Elsevier and open access
At Elsevier we recognize that access to quality research is vital to the scientific community and beyond. The people we work with in the research community strive to advance essential knowledge, save lives, and improve the way we all live. Our role is to help them accomplish this:
Ron Mobed on Elsevier's commitment to providing information solutions
"People often find themselves on an information continuum these days, often getting too much or not enough information. We're committed to helping researchers and health professionals do their work, either by making them more productive so they can see more patients in a day, do more research in a year, make better decisions, or arrive at a diagnosis or prescribe a treatment plan that wouldn't have otherwise been made.
We are working to achieve this by building information solutions that combine high-quality content and today's technology that can open up the utility in that information to make it very specific and targeted to people's needs."
- Ron Mobed, CEO Elsevier
|Philippe Terheggen on delivering open access publishing services|
"Our role is about serving science and responding to the needs of our authors. Open access publishing actually presents a new opportunity to bring us closer to our authors and we are committed to providing more choices for them to publish and promote their research. That extends beyond just open access or subscription based publishing, to helping them assess their research performance, providing more journal fields for them to publish in, different forms of peer review."
- Philippe Terheggen, Managing Director Science, Technology and Medical Journals
Alicia Wise on our support for open access and our industry engagement
"We believe everyone should have an equitable and sustainable opportunity to access quality scientific and medical information regardless of their economic situation, social class, ethnicity, background or physical disabilities. For us this means providing support and the latest tools to maintain the quality and integrity of published scientific literature, achieving the widest dissemination of content, and embracing the principals of open access.
We have been working closely with a number of Institutions and Funding Bodies in countries such as the UK and US, to facilitate the transition to open access and support sustainable new policies. We continue to scale our open access services to respond to Elsevier author needs, simultaneously working in close collaboration with institutions and funders."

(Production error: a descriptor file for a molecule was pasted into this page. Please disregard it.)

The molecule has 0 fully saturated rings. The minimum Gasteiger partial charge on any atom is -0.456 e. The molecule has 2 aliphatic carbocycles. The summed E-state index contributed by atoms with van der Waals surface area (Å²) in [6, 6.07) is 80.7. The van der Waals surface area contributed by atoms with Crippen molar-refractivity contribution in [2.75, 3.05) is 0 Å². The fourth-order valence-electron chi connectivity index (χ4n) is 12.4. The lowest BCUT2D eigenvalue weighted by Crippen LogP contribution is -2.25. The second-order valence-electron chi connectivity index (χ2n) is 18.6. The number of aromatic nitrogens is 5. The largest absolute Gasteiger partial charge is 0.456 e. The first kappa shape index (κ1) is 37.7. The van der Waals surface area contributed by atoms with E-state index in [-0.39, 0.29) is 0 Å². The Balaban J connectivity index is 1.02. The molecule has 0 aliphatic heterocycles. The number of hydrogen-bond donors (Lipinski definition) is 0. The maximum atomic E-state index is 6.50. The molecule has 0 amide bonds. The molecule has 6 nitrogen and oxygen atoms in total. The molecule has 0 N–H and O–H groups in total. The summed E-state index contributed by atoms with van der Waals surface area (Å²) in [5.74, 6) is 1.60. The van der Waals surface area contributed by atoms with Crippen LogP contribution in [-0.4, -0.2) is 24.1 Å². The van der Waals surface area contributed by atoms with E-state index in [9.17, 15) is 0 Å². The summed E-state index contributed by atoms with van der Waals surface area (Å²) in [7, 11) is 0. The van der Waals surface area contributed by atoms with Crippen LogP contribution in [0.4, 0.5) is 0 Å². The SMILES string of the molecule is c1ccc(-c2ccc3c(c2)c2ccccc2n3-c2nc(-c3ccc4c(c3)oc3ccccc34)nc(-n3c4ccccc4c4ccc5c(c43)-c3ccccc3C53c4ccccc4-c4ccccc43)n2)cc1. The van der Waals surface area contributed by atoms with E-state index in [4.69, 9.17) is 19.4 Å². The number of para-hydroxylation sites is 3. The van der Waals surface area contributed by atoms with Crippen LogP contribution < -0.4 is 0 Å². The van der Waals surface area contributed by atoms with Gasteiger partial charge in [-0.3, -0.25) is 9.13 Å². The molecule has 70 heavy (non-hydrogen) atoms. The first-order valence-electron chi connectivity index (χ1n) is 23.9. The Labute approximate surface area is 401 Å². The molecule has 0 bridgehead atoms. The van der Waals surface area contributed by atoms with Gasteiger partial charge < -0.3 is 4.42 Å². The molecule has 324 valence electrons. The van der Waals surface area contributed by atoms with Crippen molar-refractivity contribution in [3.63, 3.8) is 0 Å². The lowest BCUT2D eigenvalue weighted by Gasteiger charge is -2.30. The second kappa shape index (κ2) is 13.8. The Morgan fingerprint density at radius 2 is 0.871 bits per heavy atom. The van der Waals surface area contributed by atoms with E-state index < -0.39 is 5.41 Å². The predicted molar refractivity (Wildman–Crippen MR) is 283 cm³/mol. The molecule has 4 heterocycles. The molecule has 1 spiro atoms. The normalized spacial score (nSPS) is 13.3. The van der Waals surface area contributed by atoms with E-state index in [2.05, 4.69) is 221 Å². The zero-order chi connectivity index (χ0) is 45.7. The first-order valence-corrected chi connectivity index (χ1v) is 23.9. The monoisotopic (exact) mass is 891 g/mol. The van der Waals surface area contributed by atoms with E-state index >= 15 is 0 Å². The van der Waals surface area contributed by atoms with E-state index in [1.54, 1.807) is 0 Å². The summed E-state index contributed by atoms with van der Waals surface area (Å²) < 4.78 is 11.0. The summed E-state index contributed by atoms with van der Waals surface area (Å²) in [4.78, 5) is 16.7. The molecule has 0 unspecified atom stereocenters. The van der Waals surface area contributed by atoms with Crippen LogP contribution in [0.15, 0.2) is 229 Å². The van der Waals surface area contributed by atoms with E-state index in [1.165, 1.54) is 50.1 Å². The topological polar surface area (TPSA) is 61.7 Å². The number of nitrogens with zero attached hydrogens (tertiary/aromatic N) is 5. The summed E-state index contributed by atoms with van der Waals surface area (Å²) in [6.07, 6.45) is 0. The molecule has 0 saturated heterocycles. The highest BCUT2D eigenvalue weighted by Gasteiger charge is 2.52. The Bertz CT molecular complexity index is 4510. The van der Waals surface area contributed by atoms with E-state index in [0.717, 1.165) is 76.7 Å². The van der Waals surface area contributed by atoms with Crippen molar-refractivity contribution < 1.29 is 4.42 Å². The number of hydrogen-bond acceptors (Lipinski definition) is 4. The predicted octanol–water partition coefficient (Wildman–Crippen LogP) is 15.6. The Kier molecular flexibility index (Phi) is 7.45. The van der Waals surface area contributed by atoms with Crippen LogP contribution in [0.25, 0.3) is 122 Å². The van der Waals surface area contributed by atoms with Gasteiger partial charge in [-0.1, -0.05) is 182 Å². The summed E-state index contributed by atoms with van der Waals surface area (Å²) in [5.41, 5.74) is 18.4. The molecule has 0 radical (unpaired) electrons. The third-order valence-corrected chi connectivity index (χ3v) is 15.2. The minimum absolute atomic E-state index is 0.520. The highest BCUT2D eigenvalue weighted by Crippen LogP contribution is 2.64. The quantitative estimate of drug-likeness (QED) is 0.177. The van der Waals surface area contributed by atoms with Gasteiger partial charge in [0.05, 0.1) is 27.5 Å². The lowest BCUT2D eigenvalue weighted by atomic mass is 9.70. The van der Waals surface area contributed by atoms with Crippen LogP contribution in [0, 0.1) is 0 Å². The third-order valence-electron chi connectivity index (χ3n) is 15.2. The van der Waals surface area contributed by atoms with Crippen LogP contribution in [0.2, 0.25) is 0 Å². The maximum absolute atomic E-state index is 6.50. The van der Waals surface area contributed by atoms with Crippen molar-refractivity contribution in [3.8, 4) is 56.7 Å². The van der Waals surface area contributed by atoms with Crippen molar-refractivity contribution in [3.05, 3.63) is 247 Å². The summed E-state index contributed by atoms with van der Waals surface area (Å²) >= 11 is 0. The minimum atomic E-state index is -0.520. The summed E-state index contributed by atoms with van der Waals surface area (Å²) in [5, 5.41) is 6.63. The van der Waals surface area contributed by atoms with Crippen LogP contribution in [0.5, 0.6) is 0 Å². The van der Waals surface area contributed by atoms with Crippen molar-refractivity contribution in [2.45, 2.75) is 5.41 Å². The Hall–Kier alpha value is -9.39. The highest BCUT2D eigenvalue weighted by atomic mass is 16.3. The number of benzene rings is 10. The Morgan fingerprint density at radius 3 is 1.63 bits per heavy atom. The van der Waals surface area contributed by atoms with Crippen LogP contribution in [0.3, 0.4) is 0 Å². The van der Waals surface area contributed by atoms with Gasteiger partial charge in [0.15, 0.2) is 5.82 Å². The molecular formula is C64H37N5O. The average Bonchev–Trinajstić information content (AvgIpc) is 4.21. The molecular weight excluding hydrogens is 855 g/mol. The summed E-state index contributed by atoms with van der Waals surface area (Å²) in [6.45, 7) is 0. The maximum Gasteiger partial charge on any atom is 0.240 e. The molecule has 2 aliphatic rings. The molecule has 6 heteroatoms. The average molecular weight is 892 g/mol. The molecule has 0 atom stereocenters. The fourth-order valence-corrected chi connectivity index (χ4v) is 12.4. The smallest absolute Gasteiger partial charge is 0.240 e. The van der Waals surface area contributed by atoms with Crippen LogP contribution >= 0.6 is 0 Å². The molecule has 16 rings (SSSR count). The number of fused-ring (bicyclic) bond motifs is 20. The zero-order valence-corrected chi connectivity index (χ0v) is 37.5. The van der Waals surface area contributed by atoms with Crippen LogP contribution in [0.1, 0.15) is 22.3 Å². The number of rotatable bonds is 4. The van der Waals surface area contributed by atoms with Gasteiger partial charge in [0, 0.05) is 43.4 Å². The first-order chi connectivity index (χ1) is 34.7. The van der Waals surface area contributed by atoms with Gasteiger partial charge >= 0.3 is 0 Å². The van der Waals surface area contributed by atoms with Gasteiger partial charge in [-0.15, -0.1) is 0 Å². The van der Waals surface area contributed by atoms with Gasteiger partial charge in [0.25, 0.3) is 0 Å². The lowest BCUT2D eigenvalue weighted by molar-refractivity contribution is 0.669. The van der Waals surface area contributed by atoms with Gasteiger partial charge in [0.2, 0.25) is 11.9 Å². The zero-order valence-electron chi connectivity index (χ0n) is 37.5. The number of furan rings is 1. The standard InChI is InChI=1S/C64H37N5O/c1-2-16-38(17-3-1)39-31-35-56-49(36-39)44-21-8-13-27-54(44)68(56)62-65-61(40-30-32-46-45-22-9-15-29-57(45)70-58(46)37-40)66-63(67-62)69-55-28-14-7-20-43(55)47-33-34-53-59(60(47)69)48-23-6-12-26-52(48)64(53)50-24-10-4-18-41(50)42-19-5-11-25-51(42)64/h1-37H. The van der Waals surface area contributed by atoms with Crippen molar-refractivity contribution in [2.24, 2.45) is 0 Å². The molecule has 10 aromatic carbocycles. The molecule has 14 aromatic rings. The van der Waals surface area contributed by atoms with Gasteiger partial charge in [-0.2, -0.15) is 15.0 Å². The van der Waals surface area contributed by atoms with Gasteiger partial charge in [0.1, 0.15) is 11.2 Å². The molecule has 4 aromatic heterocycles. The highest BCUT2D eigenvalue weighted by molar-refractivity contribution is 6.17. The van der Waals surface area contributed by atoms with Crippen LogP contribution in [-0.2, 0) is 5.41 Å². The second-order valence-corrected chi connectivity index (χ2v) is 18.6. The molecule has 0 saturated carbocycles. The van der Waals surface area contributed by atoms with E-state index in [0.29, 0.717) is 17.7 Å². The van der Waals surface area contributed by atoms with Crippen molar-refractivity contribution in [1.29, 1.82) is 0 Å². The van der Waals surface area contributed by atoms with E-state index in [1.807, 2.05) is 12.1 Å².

- Alicia Wise, Elsevier's Universal Access Director
Elsevier is actively involved in discussing the key issues around open access and implementation of open access. We are committed to making our written submissions and evidence open and transparent for everyone to read.
|Elsevier's Submission (PDF)||Date Submitted|
|Elsevier response to the Swedish Research Council's draft national guidelines - PDF||October 2014|
|Response to Independent Review of RCUK policy - PDF||September 2014|
|Elsevier response to the draft open access policy - DBT/DST - PDF||July 2014|
|Consultation on the Tri-Agency Open Access Policy - PDF||December 2013|
|Consultation on the Post - 2014 Research Excellence Framework - PDF||October 2013|
|Elsevier Response to HEFCE Open Access Policy - PDF||March 2013|
|Response to STC Inquiry on Peer Review - PDF||February 2013|
|OSTP Data Response - PDF||January 2013|
|OSTP Publications Response - PDF||January 2012|
|Reed Elsevier submission to House of Lords Science and Technology Committee inquiry on OA policy implementation - PDF||January 2012|
|Reed Elsevier submission to House of Commons BIS Select Committee inquiry on Government Open Access policy - PDF||March 2011|
Response to the Finch Report
Elsevier welcomes the Finch report on broadening access to academic research. We are pleased that so many members of the academic community - universities, funders, libraries, scholarly societies, and publishers - have been able to collaborate constructively to find a way forward. The recommendations identify real opportunities, as well as risks, and how they are implemented will be key in ensuring sustainable models for scholarly communications. We look forward to working with other stakeholders to encourage their successful implementation and to enable even wider dissemination of research in the future.